Weaknesses

1. Rebounding:
This is not to say that Livers was a bad rebounder – after all, he got nine boards in three quarters of play. But there’s plenty of room for improvement, especially for a player of his size. Livers rarely boxed anyone out and his only rebounds came when the ball bounced directly to him or when he rebounded his own misses that careened off the rim in his direction because he had at least a few inches on every Portage Northern player.

More often than not, Livers was ball-watching when a shot went up, and was actually boxed out by his opponents on occasion even on their end of the floor. I would like to see more grit down low from Livers and a desire from him to go after rebounds that are not in his zone.

2. Hustle/Grit:
Livers didn’t show a whole lot of hustle or grit in a game that was out of hand pretty early on. The 2017 Michigan signee seemed a bit lackadaisical defensively, while rebounding, and when not involved on the offensive end of the floor. That’s certainly not something that Wolverines fans will like to hear, given the current team’s seeming lack of effort on defense, and one game is not necessarily indicative of a player’s overall body of work, but I would have liked to see Livers pushing a little bit harder.

His athleticism and size made it very easy for him to have success even without giving 100 percent, but it was still notable to see Livers not even make it past half court on a handful of offensive and defensive possessions. To be fair, most of the time that happened was in fast-break situations, but I noted at least twice when Livers was the only man on the floor not past the timeline.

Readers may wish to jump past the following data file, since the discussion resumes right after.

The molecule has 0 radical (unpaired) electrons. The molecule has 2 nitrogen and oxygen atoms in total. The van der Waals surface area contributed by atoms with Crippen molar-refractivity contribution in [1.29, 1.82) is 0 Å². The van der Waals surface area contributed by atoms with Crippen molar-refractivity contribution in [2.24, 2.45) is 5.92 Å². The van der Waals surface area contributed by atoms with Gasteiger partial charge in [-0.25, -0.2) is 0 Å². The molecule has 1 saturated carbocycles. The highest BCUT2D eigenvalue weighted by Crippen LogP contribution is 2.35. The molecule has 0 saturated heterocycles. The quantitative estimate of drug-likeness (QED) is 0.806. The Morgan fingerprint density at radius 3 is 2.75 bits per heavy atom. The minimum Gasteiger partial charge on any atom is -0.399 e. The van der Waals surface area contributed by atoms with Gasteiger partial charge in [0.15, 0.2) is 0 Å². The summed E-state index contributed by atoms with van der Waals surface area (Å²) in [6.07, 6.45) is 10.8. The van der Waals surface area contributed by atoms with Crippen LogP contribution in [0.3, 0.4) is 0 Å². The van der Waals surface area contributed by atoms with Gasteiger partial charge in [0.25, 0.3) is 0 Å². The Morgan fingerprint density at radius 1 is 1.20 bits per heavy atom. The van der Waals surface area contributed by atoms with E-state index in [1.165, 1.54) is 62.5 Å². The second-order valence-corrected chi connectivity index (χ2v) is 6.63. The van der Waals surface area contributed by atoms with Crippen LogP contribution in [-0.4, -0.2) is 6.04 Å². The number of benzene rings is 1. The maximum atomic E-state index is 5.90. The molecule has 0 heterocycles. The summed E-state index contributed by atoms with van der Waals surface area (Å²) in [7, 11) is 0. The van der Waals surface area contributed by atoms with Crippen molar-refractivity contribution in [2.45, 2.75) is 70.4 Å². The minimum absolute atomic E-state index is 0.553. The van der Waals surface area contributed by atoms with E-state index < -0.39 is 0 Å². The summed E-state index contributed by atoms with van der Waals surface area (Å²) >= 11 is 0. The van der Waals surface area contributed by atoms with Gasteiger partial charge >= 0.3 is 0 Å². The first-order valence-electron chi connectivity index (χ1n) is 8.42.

Livers was also not poor defensively and never got blown by, but his footwork and want-to could have been much better than what it was. You would expect a high school player with his size to really dominate on the defensive end and provide a blocking presence down low, but that was not the case.

X-factor

1. Shooting:
Livers has drawn praise for his shooting ability in the past, and he appears to have a nice, clean stroke, but he missed his only two three-pointers on this night and did almost all of his damage in the paint. I expect that he’ll develop into a fine shooter under Beilein, but there was not enough evidence in this game.

Overall

Livers is an intriguing prospect with a nice combination of size, ball-handling, and good enough athleticism to be a solid college player. He projects very well as a wing in John Beilein’s offense and should be able to develop as a backup for at least a season before getting a shot at a starting spot. I expect that Livers will end up at the 4, where D.J. Wilson will still have two years of eligibility remaining when Livers gets to campus, and Livers should see some spot minutes as a freshman with a relative lack of depth there right now.

Depending on where Charles Matthews ends up and how Ibi Watson progresses, Livers will also get consideration as a three-man when Michigan looks to go big. If Livers continues to develop, he should easily see starting minutes upon the beginning of his junior season in Ann Arbor.

Scouting Files: 2013 hoops commit Mark Donnal

Monday, January 21st, 2013


Class of 2013 Mark Donnal | Wayne HS – Monclavia, Ohio | 6’9″, 200 | F

On Friday night, Sam had a chance to watch 2013 Michigan commit Mark Donnal play for Anthony Wayne (Ohio) against Maumee. Here is his evaluation of the recruit Michigan will be getting next season.